Cool Science
Bear's Best Friends

January 15, 2016

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Photo Credit: Julie Larsen Maher © WCS

Researchers in the greater Yellowstone area have been working with detection dogs (and using genetic analysis and scientific modeling) to sniff out bear habitat.

Among their findings, reported in the current edition of Western North American Naturalist, roads matter. Perhaps not surprisingly, when road density increased within four kilometers of a location, bears used that habitat less.

While the dogs have primarily helped map key areas for black bears, the scientists have grizzly bears in mind, as well. As that population recovers, grizzlies will need space.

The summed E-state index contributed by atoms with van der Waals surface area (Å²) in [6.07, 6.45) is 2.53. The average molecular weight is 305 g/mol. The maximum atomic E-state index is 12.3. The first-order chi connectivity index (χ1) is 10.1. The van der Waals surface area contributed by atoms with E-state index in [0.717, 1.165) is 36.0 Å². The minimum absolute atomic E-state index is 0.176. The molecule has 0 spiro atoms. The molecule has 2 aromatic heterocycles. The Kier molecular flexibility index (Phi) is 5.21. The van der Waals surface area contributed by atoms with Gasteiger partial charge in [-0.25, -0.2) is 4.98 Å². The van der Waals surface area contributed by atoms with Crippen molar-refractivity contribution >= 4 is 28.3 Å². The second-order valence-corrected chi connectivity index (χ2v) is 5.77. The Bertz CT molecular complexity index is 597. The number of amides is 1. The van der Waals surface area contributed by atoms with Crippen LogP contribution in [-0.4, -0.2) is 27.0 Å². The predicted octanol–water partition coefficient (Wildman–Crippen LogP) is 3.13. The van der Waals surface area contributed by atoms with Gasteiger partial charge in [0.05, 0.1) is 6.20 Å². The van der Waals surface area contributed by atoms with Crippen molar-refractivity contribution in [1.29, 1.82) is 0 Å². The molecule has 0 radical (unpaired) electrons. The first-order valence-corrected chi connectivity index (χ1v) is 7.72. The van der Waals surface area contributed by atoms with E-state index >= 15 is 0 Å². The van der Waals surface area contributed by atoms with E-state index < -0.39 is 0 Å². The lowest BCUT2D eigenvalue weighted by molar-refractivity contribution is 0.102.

"Black bears are a proxy species useful for predicting likely grizzly bear habitat," said Jon Beckmann, a WCS scientist and the lead author of the study. "With recovery, a larger grizzly bear population needs room to roam and to reconnect with other populations."

During the study, two labrador retrievers and two German shepherds, owned and trained by Working Dogs for Conservation, located 616 scat samples from black bears and 24 from grizzlies (identified by DNA extraction and analysis) in the 2,500-square kilometer (or 965-square mile) study area.

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